Enjoy this episode from his Jack Benny’s 39th Birthday in 1937:
http://www.otrcat.net/otr6/Jack-Benny-370214-820-Jacks-Birth-OTRCAT.com.mp3

Irna Phillips: Mother of the Soap Opera

The Soap Opera is considered a “Woman’s Genre”, not only because housewives are the primary audience, but because the form was invented and perfected by women in the man’s world of network broadcasting. These women included Anne Hummert, who teamed with her husband Frank to become one of the most prolific producers of Soaps; Elaine Sterne Carrington, who penned Pepper Young’s Family, When a  Girl Marries, and Rosemary; and Sandra Michael, of Against the Storm and Lone Journey. Perhaps the most important and influential of these “Mother’s of the Soap Opera” is Irna Phillips.

Phillips’ own life had many of the elements that would later make her Soap Operas so popular. She was the youngest of ten children, her father passed away when she was 8, leaving her mother alone to raise the children. She claimed to have been a lonely and sickly child, stuck in hand-me-down clothes and making up long and involved stories for her dolls to live out. At the tender age of 19 she found herself pregnant, abandoned by her boyfriend, and eventually the mother of a still-born baby. She sought training as an actress, but was told by her teachers that she was too plain to have any real success. She taught for a time, and found herself working for WGN, Chicago. In addition to voice-over work, she did some acting and writing for daytime talk shows.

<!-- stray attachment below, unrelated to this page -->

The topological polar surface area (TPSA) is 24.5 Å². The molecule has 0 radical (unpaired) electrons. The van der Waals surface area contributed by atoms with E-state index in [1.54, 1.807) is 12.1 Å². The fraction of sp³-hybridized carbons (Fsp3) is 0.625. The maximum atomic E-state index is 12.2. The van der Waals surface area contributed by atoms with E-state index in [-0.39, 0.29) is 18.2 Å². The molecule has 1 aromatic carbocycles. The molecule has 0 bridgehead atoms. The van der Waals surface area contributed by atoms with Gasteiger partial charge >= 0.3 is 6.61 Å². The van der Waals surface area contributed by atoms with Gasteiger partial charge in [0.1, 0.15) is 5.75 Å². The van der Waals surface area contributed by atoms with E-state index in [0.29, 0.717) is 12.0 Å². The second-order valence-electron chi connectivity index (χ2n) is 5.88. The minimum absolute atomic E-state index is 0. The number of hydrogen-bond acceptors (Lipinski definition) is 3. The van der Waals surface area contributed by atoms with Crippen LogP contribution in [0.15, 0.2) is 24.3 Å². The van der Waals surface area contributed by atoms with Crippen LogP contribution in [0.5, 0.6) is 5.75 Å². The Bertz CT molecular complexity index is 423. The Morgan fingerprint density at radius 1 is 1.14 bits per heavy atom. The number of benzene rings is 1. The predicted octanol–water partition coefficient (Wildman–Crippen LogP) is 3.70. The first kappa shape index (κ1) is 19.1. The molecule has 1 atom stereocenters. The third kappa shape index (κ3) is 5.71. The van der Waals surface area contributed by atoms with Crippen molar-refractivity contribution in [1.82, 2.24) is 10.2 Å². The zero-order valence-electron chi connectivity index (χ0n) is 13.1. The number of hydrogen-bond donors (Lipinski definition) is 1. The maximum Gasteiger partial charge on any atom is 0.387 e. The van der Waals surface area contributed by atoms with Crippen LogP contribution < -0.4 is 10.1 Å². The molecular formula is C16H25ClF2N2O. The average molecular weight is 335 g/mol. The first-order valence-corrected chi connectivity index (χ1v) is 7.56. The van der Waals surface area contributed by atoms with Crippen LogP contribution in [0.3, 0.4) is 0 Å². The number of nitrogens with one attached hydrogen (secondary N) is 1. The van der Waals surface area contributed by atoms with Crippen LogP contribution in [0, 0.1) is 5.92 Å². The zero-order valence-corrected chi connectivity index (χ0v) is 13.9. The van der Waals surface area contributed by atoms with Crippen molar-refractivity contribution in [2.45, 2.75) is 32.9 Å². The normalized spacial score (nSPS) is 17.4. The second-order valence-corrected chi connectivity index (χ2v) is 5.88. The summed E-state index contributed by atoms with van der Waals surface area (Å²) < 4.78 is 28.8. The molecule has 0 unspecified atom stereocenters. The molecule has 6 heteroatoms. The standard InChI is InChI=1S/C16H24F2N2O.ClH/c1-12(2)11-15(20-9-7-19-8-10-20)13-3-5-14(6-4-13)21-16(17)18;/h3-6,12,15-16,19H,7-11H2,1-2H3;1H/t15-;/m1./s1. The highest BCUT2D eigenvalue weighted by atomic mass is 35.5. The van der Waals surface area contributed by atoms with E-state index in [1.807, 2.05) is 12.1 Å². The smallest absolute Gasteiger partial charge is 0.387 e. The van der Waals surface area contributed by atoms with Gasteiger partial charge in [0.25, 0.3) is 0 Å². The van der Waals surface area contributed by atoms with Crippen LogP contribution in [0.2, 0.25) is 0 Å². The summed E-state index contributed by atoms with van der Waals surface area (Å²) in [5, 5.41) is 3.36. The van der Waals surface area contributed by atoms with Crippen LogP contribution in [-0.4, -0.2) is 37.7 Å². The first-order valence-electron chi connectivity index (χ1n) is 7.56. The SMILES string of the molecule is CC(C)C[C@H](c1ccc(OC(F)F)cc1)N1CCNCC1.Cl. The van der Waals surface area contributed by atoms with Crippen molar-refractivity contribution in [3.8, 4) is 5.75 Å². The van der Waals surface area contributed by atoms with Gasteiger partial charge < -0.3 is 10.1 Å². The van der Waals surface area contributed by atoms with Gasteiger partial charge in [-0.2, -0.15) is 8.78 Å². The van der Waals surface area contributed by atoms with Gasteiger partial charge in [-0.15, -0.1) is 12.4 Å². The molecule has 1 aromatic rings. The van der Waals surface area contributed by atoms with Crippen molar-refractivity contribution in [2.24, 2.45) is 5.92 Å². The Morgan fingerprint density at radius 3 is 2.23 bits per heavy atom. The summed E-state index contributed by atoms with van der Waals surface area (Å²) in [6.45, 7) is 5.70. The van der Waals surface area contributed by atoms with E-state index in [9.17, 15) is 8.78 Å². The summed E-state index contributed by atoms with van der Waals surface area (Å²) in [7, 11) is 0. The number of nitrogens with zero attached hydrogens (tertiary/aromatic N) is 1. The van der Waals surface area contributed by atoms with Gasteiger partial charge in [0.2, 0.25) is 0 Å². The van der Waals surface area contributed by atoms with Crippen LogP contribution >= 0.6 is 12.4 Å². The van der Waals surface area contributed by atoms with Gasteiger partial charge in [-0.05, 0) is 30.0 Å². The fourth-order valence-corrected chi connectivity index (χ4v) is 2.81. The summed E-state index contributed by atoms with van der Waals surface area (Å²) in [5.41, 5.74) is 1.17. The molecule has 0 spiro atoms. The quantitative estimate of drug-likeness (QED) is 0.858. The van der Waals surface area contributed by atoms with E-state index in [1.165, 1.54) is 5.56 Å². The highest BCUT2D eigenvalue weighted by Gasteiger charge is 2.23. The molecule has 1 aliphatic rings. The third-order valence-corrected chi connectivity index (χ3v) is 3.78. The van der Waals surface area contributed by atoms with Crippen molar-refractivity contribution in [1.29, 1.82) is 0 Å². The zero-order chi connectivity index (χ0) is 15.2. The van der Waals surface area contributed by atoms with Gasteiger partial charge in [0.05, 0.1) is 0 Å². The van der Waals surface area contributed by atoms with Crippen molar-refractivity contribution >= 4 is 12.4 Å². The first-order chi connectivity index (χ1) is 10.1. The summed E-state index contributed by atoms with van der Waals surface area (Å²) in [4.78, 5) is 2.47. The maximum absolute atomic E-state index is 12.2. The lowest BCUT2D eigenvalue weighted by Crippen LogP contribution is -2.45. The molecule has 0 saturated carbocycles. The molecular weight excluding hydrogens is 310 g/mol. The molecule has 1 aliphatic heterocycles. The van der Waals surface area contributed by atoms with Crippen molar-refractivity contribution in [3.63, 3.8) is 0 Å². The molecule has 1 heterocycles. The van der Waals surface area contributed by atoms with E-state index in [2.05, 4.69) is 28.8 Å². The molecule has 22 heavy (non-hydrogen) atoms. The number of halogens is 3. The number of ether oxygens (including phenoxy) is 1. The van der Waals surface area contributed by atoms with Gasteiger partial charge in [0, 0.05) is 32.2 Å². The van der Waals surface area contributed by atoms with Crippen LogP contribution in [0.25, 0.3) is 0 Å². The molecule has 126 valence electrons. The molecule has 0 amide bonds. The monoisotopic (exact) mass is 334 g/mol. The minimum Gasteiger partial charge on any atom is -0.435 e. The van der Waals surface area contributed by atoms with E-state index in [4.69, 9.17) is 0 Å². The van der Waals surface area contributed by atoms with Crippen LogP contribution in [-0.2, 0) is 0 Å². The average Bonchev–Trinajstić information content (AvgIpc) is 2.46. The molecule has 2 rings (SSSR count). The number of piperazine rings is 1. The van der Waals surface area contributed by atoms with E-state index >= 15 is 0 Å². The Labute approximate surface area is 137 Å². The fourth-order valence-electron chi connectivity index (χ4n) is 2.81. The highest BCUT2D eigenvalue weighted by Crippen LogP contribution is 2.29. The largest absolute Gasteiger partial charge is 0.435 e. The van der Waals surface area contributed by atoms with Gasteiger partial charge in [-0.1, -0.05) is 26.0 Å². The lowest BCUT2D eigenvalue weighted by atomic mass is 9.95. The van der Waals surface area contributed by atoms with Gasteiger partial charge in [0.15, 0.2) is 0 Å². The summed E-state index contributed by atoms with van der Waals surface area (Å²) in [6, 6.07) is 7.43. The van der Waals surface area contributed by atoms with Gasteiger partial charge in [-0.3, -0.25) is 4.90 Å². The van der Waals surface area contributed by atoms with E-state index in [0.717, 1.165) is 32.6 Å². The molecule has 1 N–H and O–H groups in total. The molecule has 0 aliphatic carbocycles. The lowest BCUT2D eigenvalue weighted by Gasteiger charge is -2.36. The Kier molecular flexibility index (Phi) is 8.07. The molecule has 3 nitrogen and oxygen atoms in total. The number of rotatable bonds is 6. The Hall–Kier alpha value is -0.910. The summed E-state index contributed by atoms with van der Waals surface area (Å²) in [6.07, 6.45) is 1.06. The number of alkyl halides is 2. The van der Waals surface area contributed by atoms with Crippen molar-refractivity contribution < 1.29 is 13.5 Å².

A station executive tasked Phillips with writing a story “about a family.” The result was Painted Dreams, thought to be the first daytime serial drama (Soap Opera.) Phillips was the head writer and actress on the program, which featured Mother Moynihan, widowed matriarch of a large Irish-American family. Mother Moynihan was based on Phillips’ own mother’s struggles. When she wanted to try to take Painted Dreams to a national audience a dispute over ownership of the program arose.